Increased risk of bladder infections and epididymitis due to prostate enlargement
Other medical diseases, including HIV, that compromise the immune system
The diagnosis of epididymitis is mainly done based on history and some of the tests may be required for confirmation and to rule out underlying causes
Your doctor discusses your symptoms with you and examines your groin to determine whether you have epididymitis. This entails looking for larger testicles on the afflicted side and groin lymph nodes. To check for prostate enlargement or pain, your doctor may also do a rectal exam.
Testing could involve −
STI examination. A sample of any discharge you might have is taken using a thin swab that is put into the end of your penis. Chlamydia and gonorrhea are tested for in the laboratory using the sample.
Tests on blood and urine. Your blood and urine samples may also be sent to the lab for analysis.
Ultrasound. Sound waves are used in this imaging exam to produce images of your testicles. If you have testicular torsion, the test might reveal it. Torsion of the testicles can stop the flow of blood and is referred to as testicular torsion. The testicle is twisted if ultrasonography with the color Doppler reveals lesser blood flow to a testicle than is usual. Blood flow that is greater than usual may indicate that you have epididymitis.
The treatment is based on the severity of the symptoms. Your doctor may advise conservative or surgical treatment.
Antibiotics − Bacterial epididymitis and epididymal-orchitis, an epididymitis infection that has progressed to a testicle, must be treated with antibiotics. All sex partners must receive therapy if an STI is the source of the bacterial illness. Even if your symptoms go away sooner, take all of the antibiotics that your doctor has prescribed. This assists in ensuring that the infection is eliminated.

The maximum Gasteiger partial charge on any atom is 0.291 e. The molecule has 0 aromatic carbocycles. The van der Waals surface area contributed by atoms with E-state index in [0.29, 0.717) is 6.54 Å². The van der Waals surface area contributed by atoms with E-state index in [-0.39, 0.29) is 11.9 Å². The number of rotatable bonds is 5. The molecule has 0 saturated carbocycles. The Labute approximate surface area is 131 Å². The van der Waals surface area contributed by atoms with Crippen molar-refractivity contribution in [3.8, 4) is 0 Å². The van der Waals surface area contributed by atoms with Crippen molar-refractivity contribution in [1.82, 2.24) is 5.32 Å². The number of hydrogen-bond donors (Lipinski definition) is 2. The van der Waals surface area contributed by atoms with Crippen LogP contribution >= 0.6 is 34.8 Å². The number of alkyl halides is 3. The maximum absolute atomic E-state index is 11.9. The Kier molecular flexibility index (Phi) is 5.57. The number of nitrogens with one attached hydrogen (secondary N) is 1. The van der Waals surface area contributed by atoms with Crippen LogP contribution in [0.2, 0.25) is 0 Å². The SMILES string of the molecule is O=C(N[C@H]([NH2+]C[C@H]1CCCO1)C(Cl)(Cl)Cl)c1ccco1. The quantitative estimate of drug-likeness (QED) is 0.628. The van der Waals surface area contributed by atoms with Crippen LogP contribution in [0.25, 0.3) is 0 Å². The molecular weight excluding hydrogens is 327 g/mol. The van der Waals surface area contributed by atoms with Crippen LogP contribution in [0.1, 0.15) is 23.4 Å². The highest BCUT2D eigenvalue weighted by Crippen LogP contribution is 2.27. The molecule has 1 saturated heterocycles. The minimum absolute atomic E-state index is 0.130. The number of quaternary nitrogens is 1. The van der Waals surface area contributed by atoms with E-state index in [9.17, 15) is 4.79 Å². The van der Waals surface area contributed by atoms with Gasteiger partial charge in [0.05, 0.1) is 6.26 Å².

Measures for comfort − After two or three days of taking an antibiotic, you should start to feel better, but it can take a few weeks for the pain and swelling to go down. Pain can be eased by resting, using an athletic supporter to support the scrotum, using cold packs, and/or using painkillers.
If an abscess has formed, you might need surgery to drain it. Sometimes, all or part of the epididymis needs to be removed surgically. This surgery is called an epididymectomy. The surgical repair might be done when underlying problems with the anatomy of the urinary tract lead to epididymitis.
Practice safer sex to help prevent STIs that can lead to epididymitis. Your healthcare practitioner may discuss further preventative measures with you if you have recurring urinary tract infections or other epididymitis risk factors.
Individuals with epididymitis brought on by the STD should avoid sexual activity until they are symptom-free, think about safe sex techniques to lower the risk of re-infection, and report sexual contacts to their primary care physician or their local health department for assessment and treatment.
Patients with epididymitis brought on by a UTI should be advised to take the full course of prescribed antibiotics, be encouraged to drink plenty of fluids to flush the genitourinary tract, and should follow up with both their primary care physician and a urologist for additional assessment and management.
Under the laws, rules, and procedures of the relevant jurisdiction, the provider should get in touch with local authorities, child protective services, or other social service organizations when they suspect sexual abuse.